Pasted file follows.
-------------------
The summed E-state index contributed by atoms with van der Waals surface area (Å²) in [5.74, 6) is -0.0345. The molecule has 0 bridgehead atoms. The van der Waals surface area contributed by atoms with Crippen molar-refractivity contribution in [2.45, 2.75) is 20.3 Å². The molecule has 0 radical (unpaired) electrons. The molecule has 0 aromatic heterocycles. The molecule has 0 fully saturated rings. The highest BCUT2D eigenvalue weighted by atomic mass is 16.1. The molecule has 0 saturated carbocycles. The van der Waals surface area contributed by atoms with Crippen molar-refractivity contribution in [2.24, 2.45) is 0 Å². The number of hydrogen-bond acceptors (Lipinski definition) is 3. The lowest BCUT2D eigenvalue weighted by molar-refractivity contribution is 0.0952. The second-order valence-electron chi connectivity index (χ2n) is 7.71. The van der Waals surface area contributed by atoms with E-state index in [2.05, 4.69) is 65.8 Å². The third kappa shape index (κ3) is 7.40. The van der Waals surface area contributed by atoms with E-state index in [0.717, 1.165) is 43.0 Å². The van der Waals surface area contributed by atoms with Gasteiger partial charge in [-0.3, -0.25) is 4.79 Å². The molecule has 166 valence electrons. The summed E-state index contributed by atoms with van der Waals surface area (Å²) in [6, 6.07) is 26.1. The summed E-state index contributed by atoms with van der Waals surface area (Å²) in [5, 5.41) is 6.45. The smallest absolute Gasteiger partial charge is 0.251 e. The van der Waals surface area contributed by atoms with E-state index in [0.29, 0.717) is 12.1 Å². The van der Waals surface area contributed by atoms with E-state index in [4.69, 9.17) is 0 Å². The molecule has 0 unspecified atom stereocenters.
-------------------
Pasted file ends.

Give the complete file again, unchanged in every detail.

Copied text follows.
The summed E-state index contributed by atoms with van der Waals surface area (Å²) in [5.74, 6) is -0.0345. The molecule has 0 bridgehead atoms. The van der Waals surface area contributed by atoms with Crippen molar-refractivity contribution in [2.45, 2.75) is 20.3 Å². The molecule has 0 radical (unpaired) electrons. The molecule has 0 aromatic heterocycles. The molecule has 0 fully saturated rings. The highest BCUT2D eigenvalue weighted by atomic mass is 16.1. The molecule has 0 saturated carbocycles. The van der Waals surface area contributed by atoms with Crippen molar-refractivity contribution in [2.24, 2.45) is 0 Å². The number of hydrogen-bond acceptors (Lipinski definition) is 3. The lowest BCUT2D eigenvalue weighted by molar-refractivity contribution is 0.0952. The second-order valence-electron chi connectivity index (χ2n) is 7.71. The van der Waals surface area contributed by atoms with E-state index in [2.05, 4.69) is 65.8 Å². The third kappa shape index (κ3) is 7.40. The van der Waals surface area contributed by atoms with E-state index in [0.717, 1.165) is 43.0 Å². The van der Waals surface area contributed by atoms with Gasteiger partial charge in [-0.3, -0.25) is 4.79 Å². The molecule has 166 valence electrons. The summed E-state index contributed by atoms with van der Waals surface area (Å²) in [6, 6.07) is 26.1. The summed E-state index contributed by atoms with van der Waals surface area (Å²) in [5, 5.41) is 6.45. The smallest absolute Gasteiger partial charge is 0.251 e. The van der Waals surface area contributed by atoms with E-state index in [0.29, 0.717) is 12.1 Å². The van der Waals surface area contributed by atoms with E-state index in [4.69, 9.17) is 0 Å². The molecule has 0 unspecified atom stereocenters.